At the time, I was only allowing myself 15 minutes per post, and the HTML I was using in MarsEdit simply got in the way of quickly reading the post for content. Too much translation, the Preview didn't really do it for me... and it didn't look like Brent was going to find much time to work on the program (understandable, given his success with NetNewsWire).

Given that set of issues, I switched. Not all upside (the HTML generated by the RTF translator was rather sub-optimal), but overall it worked for me.

With Daniel Jalkut's recent acquisition of MarsEdit (congratulations, Daniel!), and his flurry of activity improving the core and fixing bugs, I've decided to give it another shot. And to get around the readability problem, I'm giving Markdown a try.

I don't know why I didn't use Markdown before -- probably, I didn't want to learn yet another thing. Maybe I just wasn't aware of it. But I'm glad I've finally found it and taken the time to figure it out. Markdown's pretty easy: natural to read and write once you grasp the basics. JG and Aaron Swartz did a good job with the syntax: it's regular, logical, functional, readable.

And it's supported by Expression Engine, too.

So, three posts later, I'm sticking with it. Hopefully with these few changes I'll be able to find a bit more time to blog!

HP: you rascal you! Thursday, March 15, 2007

It wasn't that long ago that HP had the absolute worst OSX drivers of any major peripheral developer. Their scanners barely worked, their printers sort of worked, the software they loaded was pretty shamefully buggy, flaky... they just sucked.

So, imagine my surprise when -- after a recent Mac purchase at the Apple Store -- I decided to get a "free" HP C6180 all-in-one printer and... hey! It's been de-suckified!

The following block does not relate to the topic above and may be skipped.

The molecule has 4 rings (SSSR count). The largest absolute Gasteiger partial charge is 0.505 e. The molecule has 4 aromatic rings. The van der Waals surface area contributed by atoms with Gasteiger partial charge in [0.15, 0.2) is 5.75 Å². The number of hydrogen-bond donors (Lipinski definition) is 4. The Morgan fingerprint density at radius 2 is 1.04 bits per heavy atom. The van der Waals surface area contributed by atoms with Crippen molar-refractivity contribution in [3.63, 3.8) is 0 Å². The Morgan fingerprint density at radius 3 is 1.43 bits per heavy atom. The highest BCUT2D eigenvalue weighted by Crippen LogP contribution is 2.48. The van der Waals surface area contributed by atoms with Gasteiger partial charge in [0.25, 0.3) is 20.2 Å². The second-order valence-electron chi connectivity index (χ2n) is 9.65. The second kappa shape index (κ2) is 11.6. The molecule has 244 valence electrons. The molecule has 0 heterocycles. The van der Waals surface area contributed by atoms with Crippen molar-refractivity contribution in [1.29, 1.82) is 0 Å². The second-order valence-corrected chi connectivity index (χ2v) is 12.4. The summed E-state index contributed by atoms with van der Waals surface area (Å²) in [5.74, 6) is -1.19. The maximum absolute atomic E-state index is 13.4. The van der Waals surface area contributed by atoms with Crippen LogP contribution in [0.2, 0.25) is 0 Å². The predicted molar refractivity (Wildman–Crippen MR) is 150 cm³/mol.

The thing is well designed, has good drivers, built-in networking, even scans and faxes over the network -- pushing or pulling to multiple "associated" Macs. It's not perfect but what the hell? It's like someone is writing these drivers who actually uses a Mac!

When did that happen? Doesn't HP know they're supposed to have crappy Mac products?

And after that good experience, and reading a number of great reviews, I grabbed an HP B9180 Photosmart Pro Printer, too. Again, a great printer, with good drivers, built-in networking, relatively frugal with inks, good paper handling: and it generates great prints.

This is HP -- "we generate huge dots with expensive ink and our photos look like crap" HP. And -- not.

Wow. I don't know what's going on at HP, but they should definitely keep it up.

This product does not contain nuts. Wednesday, March 14, 2007

Taiko - Older but Wiser

A few weeks ago, we took Taiko in to get his hips x-rayed to ensure there aren’t any problems to look forward to, and for a small adjustment—a necessary nip-and-tuck.

The big guy pulled through just fine. When I went to pick him up, our Dr. Davis and I looked over his rather excellent x-rays.